As the scores on the first exam were, on average, lower than one might
hope, I decided to prepare some suggestions for how to study and learn in
this course. These should particularly help on the exams but should also
help on the projects, as well as potentially being applicable to other
- Come to class.
- As discussed at the beginning of the semester and again before the
exam, you will be expected to learn the union (not the intersection)
of the material covered in class and in the assigned readings from the
textbooks. This means that if you miss class, you should find a way to
make up the material that you missed. You can do this by getting notes
from classmates and discussing the material with them as well as by
attending office hours. However, while both of these activities are
recommended in their own right (see below), you would be better off if you
attended class in addition to, rather than instead of, working with
classmates and attending office hours.
- Read the books.
- Again, since you are expected to learn the union (not the
intersection) of the material covered in class and in the assigned readings
from the textbooks, you should actually read the textbooks. Just because
the exams are open book does not mean that you can put off looking between
their covers until the actual exam period. You need to be thoroughly
familiar with the concepts contained in the books before the exam period
and only rely the books during the exam for looking up minor details.
- Read the books, come to class, then read the books again.
- Don't wait until the night before the exam to start reading the books.
You should read the assigned portions of the books before the class period
during which they will be covered (as discussed in the class syllabus).
Then most of the class will be a clarification of what you have already
read, with a minimum of new material that can be flagged for careful study
later. You can also note which parts of the reading materials are still
unclear to you during the class and re-read those sections of the books
after class. Looking at the material in the book, in class, and in the
book again will help to clarify it and reinforce it so that you remember it
- Come to office hours.
- If you are unclear about material you have read or heard about in
class, come to office hours. Office hours aren't just for asking questions
about assignments that you are currently working on (although they are for
that too) or for discussing points after you have lost them on the last
exam (they are for this too); they are for helping you to learn the
material, including asking about readings or discussions that you just
don't clearly understand yet.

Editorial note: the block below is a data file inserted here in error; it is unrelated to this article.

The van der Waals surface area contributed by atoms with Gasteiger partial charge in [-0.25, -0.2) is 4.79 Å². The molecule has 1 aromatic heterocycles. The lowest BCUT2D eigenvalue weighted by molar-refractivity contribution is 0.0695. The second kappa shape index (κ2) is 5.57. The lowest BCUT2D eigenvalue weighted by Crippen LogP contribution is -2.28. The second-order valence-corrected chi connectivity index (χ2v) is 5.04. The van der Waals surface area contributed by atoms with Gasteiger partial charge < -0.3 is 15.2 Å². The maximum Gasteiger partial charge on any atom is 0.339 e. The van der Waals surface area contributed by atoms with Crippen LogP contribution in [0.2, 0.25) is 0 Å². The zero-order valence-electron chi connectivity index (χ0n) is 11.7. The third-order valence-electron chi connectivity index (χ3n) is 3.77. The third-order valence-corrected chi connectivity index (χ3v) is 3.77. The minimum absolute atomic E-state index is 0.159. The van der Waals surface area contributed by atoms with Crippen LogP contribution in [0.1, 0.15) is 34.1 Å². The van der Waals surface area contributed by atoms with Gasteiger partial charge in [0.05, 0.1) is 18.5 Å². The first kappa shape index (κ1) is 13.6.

- Write short programs.
- One of the best ways to learn material on your own is to try it. When
we cover environment variables in class, write a little 10 line piece of
code that attempts to read in environment variables and modify them. When
we cover forking, write a little 10 line piece of code that forks off a
child or two or three. Try these things out. See what they are doing.
See if you can predict what will happen if you change this or that in your
code. Try out some of the small code examples from the books. These can
help you learn directly or at least let you discover things that you should
come ask about in office hours.
- Get notes from classmates and discuss the material with
- Don't imagine that you have to learn all of the material on your own.
If you borrow notes from a classmate, try to read through them and see what
your classmate thought was important. Try to see if you understood things
the way he or she did. Talk to him or her about the things we discussed in
class or that you read in your textbooks. These can help you learn
directly or at least let you discover things that you should come ask
about in office hours.
- Get started on projects early.
- The projects will reflect the material just covered and will give you
another way to get familiar with that material before the exam, if you
start on them early. If you wait until after the exam, then you have
missed out on that learning experience before the exam period.
- Don't waste time on the exams.
- If you read a question and can't figure out the answer, including by
looking things up in the book, don't just copy down a portion of the
textbook. (This was not uncommon on the first exam. For example, people
would read question 1A, then write down a bit of text from one of the books
on "multiprogramming" without really addressing the question.) This is
likely to earn you exactly zero points on that question and take
considerably longer than just leaving it blank.
If you have your own study or learning method suggestions for your
classmates, please email them to me and I'll add them to the class web